I love that type of friendship. That type of honesty. That ability to lay the poison right out in the open. In actuality, it’s a healing poison. It’s nice that, although years have passed, the intimacy of honesty is still there. I understand that those friendships are quite rare. I also understand that God has incredibly blessed me with both family and friends who fall into that category. Honestly, how is it possible to face each day without knowing those blessings are there?
I consider myself to be quite open when it comes to Savannah. Maybe I’m not, but I hope to be. I don’t consider myself easily offended, but then who does? I am offended when people without disabled children claim judgements about things they can’t possibly understand. Or when people who have seen Savannah only a few times have the answers, and yes every family has those. Every single family. But I am never offended by a question. Truthfully, I’m thankful for them. What greater compliment than someone who cares enough to ask. To search out answers. To desire more information about a disabled child, my disabled child. What greater compliment than honesty.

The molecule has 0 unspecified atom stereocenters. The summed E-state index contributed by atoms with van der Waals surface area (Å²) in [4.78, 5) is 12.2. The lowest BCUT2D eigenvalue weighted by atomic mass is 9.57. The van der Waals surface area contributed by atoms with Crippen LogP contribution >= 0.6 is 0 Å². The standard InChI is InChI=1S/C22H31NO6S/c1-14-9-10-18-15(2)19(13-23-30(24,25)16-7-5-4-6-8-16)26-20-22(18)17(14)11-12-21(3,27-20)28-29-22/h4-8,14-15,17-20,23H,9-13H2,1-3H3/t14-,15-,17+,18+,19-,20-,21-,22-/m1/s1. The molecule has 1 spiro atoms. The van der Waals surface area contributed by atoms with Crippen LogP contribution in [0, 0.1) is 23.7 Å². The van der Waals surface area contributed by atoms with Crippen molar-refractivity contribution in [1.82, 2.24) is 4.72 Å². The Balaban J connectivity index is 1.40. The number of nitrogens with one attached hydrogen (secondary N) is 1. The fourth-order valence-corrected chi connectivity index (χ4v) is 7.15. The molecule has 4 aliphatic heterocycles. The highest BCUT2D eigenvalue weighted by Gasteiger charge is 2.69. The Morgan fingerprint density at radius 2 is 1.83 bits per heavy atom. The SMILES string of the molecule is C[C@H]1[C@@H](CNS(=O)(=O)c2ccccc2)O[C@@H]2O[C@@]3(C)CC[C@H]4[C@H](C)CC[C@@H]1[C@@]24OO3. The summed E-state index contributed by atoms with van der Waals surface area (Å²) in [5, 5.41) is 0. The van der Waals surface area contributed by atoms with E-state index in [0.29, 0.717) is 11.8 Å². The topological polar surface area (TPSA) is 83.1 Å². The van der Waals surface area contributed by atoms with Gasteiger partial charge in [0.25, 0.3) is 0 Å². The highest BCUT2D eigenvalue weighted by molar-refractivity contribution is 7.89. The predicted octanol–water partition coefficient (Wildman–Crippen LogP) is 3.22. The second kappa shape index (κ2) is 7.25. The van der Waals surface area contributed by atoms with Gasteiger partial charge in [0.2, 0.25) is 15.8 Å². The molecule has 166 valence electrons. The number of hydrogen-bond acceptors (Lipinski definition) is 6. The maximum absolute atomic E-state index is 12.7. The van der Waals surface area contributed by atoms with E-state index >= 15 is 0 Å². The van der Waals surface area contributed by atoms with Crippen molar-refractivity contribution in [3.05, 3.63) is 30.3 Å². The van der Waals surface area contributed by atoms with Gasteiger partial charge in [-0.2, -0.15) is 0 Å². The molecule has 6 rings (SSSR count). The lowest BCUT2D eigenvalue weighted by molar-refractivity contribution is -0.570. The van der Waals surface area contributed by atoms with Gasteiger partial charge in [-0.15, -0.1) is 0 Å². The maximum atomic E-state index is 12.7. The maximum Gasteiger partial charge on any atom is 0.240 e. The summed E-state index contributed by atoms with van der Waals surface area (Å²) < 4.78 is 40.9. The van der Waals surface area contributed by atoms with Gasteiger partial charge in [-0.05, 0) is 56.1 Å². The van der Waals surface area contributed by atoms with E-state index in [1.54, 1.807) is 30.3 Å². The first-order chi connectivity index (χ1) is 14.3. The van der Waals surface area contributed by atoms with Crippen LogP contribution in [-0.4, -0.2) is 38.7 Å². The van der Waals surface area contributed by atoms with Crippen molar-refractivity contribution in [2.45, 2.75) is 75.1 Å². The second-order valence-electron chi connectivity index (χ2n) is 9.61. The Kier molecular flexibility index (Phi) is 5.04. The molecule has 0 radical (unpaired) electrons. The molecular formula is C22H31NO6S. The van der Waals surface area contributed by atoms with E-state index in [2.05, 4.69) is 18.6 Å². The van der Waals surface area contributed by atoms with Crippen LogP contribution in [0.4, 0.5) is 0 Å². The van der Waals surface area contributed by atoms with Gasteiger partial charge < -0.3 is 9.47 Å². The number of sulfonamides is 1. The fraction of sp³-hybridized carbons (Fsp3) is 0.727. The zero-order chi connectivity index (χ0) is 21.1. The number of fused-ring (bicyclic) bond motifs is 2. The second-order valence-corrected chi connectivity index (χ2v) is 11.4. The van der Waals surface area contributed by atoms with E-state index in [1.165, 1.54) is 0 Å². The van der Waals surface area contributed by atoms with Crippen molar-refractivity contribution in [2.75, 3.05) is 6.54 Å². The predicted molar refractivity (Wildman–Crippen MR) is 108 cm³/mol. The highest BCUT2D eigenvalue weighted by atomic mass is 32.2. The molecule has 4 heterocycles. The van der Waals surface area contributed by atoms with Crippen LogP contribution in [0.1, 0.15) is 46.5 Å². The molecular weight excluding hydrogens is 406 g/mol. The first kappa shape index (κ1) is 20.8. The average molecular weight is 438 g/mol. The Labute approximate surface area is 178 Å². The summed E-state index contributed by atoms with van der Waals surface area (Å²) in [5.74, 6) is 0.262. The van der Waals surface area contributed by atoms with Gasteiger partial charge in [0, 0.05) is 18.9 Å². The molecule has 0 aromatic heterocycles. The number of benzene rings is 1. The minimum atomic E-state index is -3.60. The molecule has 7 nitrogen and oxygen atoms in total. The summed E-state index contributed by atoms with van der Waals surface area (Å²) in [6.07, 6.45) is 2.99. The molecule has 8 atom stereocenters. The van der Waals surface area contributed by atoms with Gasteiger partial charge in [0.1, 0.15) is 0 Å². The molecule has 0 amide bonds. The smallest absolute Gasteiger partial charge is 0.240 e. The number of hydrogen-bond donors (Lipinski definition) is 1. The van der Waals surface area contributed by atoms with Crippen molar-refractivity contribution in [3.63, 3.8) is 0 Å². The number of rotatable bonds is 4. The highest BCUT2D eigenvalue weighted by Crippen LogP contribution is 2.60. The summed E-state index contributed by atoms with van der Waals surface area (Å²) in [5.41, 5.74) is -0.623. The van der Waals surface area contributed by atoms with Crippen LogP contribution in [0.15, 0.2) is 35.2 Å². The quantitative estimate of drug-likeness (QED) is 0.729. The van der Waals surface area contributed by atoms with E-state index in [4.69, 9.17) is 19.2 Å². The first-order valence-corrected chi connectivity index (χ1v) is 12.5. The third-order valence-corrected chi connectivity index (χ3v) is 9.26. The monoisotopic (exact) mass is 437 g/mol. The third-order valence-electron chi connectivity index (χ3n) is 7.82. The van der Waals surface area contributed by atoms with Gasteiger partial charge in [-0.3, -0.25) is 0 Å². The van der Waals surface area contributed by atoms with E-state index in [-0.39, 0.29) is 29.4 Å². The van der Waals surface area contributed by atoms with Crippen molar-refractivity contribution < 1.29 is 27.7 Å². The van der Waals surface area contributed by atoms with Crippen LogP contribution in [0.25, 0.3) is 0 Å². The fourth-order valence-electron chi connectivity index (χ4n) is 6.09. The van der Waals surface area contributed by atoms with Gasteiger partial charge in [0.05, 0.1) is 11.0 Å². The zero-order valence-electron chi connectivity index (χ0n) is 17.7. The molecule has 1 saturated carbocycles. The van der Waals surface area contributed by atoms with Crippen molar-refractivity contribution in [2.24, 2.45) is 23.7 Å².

After the long distance text, the question lingered. It followed me around, haunting me, consuming me, a poison pulsing in my veins. I couldn’t imagine it either. I can’t. I tried, but I can’t. Sometimes, I look at the tall girl before me with breasts and everything else that buds when womanhood approaches, and I don’t recognize her. I can’t see the silent child with so much potential who I cradled in my arms only a few years ago. Other times, I look at childhood pictures of an adorable little girl, and i don’t remember her. I don’t remember the big blue eyes and innocent smile that brought me so much hope. I can’t wrap my fingers around the hope at two or four or even six years old. The hope that words would return, school-by definition-was inclusive and even the possibly of college.
At eleven, the hope is deflated. There is no more imagining. There is only doing and loving, as you slip forward into twelve and thirteen and fourteen and the terrifying future you’ve tried to change. The future of hormones and education biases and program gaps and legal loop-holes and autonomous desires and living arrangements and special needs trusts and the undeniable, unacceptable future after you have passed. And one day, you will pass. I will pass, and then what?
Eleven and non-verbal. It is unimaginable.